Robert Jensen on Edward Herman

The Myth of the Liberal Media reviewed
by Published on


Over coffee at a professional conference, I am yapping with a well-known professor of journalism and mass communication from an elite U.S. university. I make a reference to the propaganda model of Edward Herman and Noam Chomsky, indicating that I find it to be a compelling explanation of mainstream news media content.

“But that model is so inadequate,” he tells me. I ask him to explain. He cites a published critique that he says demonstrates the limits of the model. I remember that critique as one of many attempts to trash Herman and Chomsky rather than grapple with their arguments, and so I press on.

What specifically do you find wanting in the model? I ask. What features of it do you think are inadequate? He again cites the published critique, ignores my request for specifics, and repeats the vague criticisms — too reductive, too deterministic, unsophisticated — until he finally breezes past to a new subject.

That reaction, unfortunately, is not uncommon among the people who are allegedly educating the next generation of journalists. The model, developed by Herman more than a decade ago and defended gracefully in this new collection of essays, should be at the

core of any journalist’s education, yet it remains largely untaught in journalism schools and almost completely ignored by journalists. I don’t expect this new book will change that.

That’s too bad, for The Myth of the Liberal Media is a lively book that offers important philosophical reflections on markets, media and democracy; a summary and spirited defense of the propaganda model; and case studies applying the model to recent news coverage. After reading it, I was even more convinced of the central importance of the work of Herman and Chomsky. (The model was developed by Herman and fleshed out in work with Chomsky, most notably in their co-authored book Manufacturing Consent.)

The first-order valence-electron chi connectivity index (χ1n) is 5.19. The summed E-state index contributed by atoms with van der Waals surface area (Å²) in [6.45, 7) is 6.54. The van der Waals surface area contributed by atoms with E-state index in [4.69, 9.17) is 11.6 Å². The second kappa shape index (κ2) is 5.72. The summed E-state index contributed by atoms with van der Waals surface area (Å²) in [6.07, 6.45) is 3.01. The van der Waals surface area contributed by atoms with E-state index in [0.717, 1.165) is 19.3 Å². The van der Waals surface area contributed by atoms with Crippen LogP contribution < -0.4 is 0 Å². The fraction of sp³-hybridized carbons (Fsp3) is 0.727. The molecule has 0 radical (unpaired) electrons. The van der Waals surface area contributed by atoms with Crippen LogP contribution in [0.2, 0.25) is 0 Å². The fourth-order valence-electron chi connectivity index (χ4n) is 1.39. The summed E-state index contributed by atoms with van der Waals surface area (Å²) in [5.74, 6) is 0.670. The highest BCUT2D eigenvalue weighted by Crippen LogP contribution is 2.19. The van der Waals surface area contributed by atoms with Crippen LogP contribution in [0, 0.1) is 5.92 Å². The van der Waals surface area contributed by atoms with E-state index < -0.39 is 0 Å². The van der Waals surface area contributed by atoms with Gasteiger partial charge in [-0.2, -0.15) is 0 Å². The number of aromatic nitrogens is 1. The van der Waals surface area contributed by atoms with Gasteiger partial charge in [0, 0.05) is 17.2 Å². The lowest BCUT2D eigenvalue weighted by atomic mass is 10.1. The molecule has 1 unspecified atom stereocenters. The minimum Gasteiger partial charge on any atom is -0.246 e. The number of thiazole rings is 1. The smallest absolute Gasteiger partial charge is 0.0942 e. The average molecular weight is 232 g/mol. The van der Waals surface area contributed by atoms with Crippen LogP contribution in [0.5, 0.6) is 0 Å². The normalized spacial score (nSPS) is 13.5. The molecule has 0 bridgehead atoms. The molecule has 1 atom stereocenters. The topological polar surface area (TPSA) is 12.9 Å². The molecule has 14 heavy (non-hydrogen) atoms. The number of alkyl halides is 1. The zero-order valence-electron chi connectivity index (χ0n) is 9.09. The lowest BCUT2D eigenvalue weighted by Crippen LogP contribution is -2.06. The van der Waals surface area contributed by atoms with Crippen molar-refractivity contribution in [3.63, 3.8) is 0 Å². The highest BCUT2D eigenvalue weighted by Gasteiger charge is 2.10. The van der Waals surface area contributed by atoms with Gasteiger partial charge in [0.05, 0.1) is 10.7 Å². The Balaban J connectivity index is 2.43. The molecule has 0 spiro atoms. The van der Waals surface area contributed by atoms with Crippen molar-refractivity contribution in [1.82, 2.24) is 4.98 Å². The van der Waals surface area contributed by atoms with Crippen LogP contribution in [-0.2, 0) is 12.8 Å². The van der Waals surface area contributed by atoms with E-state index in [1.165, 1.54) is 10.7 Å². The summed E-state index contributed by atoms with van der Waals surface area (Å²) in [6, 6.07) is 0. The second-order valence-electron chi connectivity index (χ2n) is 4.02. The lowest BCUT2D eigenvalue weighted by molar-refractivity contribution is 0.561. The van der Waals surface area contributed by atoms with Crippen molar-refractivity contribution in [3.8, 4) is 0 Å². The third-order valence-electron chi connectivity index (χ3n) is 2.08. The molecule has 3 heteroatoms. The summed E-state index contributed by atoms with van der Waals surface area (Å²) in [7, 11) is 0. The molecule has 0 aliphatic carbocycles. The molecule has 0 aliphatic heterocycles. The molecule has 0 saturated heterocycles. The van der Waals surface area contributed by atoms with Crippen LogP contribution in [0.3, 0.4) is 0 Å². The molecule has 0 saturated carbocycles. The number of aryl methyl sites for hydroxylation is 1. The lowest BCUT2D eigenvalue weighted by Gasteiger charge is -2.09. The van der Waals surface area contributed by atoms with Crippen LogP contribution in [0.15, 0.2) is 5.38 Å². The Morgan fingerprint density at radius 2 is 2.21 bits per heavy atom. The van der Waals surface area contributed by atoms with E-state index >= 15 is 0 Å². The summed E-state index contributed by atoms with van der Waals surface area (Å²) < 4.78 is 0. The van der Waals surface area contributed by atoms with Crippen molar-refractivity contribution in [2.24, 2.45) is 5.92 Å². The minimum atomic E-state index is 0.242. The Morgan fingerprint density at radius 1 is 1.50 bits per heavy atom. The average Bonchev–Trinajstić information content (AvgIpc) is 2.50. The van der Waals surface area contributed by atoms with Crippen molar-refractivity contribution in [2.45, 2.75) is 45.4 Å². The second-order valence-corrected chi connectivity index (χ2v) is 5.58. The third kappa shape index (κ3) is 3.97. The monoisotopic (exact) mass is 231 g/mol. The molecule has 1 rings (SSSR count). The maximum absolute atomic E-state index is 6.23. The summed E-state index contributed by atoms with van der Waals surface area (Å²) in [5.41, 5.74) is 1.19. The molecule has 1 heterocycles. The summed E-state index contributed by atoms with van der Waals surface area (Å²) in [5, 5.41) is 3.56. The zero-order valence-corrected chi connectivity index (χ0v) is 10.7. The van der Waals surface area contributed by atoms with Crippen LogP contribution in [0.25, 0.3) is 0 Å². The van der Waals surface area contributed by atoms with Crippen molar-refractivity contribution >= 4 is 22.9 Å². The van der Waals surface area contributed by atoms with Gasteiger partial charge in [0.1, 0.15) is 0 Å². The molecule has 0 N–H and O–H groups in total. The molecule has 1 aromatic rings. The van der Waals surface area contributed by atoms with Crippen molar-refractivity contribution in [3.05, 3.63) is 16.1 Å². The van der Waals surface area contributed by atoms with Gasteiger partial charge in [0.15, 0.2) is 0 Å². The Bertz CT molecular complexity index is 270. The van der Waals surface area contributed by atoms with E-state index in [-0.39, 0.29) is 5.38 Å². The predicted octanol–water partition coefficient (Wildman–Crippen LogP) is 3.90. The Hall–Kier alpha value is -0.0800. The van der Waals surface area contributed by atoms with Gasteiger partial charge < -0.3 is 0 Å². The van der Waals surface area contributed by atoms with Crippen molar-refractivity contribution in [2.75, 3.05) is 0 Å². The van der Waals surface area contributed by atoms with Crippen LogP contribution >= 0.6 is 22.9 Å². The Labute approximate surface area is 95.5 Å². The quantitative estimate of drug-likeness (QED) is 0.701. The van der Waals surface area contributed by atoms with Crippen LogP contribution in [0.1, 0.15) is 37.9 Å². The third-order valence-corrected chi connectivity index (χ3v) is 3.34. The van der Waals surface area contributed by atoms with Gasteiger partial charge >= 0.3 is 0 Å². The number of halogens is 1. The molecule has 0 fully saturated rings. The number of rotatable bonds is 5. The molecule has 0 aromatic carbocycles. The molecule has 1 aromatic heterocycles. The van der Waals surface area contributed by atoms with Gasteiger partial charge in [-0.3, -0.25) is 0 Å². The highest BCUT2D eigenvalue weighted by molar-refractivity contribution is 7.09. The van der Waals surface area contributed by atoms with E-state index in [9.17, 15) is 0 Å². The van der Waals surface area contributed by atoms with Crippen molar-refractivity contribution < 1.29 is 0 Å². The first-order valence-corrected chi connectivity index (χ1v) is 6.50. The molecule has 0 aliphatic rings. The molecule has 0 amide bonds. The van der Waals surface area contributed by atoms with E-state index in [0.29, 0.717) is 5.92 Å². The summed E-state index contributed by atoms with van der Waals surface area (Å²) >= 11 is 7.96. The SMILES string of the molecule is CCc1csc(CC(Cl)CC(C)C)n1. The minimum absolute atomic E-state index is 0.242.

Herman argues that despite the formal guarantees of a free press, journalists end up serving a propaganda function for the powerful in society. He uses the metaphor of filters, through which prospective news must pass before it reaches the public. Those filtering features include: ownership that is commercial and increasingly concentrated; advertising as the primary source of revenue; heavy reliance on elite sources; flak aimed at those who step outside the dominant framework; and an unchallenged anti-communism and “free-market” ideology.

Herman does not argue that in such a system no dissent from the powerful ever reaches the news, only that the system will tend to filter out the most serious challenges to the powerful institutions. Nor does he argue that any of this takes place through a nefarious conspiracy; it is a “guided market system” in which forces push the news toward the desired ends.

Based on a decade of work in newsrooms and my own study of the media, the model has always seemed to me to be the best explanation yet offered of why the news looks the way it does in mainstream corporate media. So, why is the model so often ignored or trashed? Because it is too radical, too clear, and too accurate for most journalism professors and journalists to deal with.

Too radical: The propaganda model highlights the effects on journalism of the inequities of corporate capitalism, the dominance of elites, and journalists’ internalization of a powerful American ideology. For most folks who consider themselves part of mainstream academia and journalism, it’s difficult to challenge any one of those forces, let alone all three.

Too clear: Many academics in the social sciences build careers by constructing unnecessarily complex theories that promise more than they deliver. The propaganda model is sophisticated yet simple, conveyed in plain language that ordinary people can read and understand, and modest in its claims to prediction.